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Unformatted text preview: Lycophyta - 1 Lycophyta (Lycopodiophyta) Members of the Lycophyta were once abundant on earth. There are extensive fossil records of these vascular plants, and their decomposing bodies produced much of today's fossil fuels. Fossil Lycophytes ranged up to 100 feet tall. Today there are ten to fifteen genera in the Lycophyta; none are dimensionally impressive. There are about 700 species of Selaginella , 400 species of the Lycopodiae genera, and fewer of the elusive Isoetes . Representatives of all three classes of the Lycophytes are found in Washington and the Pacific Northwest. Each class has unique morphological features so that it is not easy to discuss the Phylum. They do share some features however. The three classes in the Lycophyta are: Lycopodiae Genera: The Lycopodiums are classified into 10 15 genera including Lycopodium, Huperzia and, Diphasiastrum . We will not discuss the different genera. (Lycopodiums are commonly called ground pines and club mosses) Selaginellae Genus: Selaginella (Commonly called club mosses or spike mosses) Isoetae Genus: Isoetes (Commonly called quillworts) Characteristics of the Lycophyta The Lycophyta have vascular stems and adventitious, vascular roots. They have microphylls, leave with a single vascular trace (one vein). In most Lycophyta the leaves are spirally arrange along the stem. Some Selaginella species have 2 or 4- ranked leaves and some Lycopodiums and Selaginella species have flattened stems and leaves. The sporangia are located in the axils of modified leaves, called sporophylls (spore-bearing leaves). The sporangia may be axillary, along the stem or...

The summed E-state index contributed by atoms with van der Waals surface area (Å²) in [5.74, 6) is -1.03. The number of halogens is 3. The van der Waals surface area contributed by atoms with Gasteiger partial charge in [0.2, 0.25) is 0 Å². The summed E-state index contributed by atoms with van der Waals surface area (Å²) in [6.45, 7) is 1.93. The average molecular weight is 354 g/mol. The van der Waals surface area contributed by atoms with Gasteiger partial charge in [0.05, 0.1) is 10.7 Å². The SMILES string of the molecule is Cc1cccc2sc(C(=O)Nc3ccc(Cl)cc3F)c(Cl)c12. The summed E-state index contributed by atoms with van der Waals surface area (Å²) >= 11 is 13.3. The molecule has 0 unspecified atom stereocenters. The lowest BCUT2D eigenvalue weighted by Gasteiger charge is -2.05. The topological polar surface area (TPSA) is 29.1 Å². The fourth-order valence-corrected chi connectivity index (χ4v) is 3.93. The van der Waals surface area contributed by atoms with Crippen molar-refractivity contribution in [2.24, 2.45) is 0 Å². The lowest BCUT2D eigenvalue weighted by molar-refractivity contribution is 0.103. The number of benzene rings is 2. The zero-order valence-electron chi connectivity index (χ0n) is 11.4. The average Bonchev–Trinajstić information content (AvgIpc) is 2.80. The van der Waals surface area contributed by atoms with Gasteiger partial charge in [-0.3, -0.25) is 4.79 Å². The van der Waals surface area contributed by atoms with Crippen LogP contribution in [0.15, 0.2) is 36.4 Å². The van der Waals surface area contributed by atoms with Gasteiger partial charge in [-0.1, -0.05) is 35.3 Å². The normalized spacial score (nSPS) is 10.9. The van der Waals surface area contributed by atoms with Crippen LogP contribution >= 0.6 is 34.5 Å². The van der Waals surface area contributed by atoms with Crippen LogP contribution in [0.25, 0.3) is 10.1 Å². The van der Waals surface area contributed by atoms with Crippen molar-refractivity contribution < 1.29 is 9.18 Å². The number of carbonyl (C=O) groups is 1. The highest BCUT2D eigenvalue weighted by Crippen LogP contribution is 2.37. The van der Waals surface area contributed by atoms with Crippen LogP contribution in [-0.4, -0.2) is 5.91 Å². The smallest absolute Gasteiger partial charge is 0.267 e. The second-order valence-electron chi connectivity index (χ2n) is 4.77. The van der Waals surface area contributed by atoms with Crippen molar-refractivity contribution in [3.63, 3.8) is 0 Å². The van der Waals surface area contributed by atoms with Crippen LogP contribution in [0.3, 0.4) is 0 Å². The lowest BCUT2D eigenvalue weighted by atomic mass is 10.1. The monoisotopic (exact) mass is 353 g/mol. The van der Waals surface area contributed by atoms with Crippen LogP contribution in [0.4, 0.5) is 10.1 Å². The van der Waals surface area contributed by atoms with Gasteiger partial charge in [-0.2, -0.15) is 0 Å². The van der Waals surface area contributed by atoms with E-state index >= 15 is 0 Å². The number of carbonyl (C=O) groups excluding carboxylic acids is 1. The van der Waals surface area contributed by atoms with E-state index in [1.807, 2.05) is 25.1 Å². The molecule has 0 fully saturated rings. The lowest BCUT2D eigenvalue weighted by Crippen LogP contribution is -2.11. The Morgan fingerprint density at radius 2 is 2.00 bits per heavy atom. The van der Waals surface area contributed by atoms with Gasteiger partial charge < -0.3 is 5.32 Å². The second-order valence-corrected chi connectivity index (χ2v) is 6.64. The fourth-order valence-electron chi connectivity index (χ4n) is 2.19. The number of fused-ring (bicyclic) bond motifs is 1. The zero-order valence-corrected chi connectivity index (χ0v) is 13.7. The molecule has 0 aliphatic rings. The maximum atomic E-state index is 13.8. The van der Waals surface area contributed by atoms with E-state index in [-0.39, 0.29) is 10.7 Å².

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- Spring '09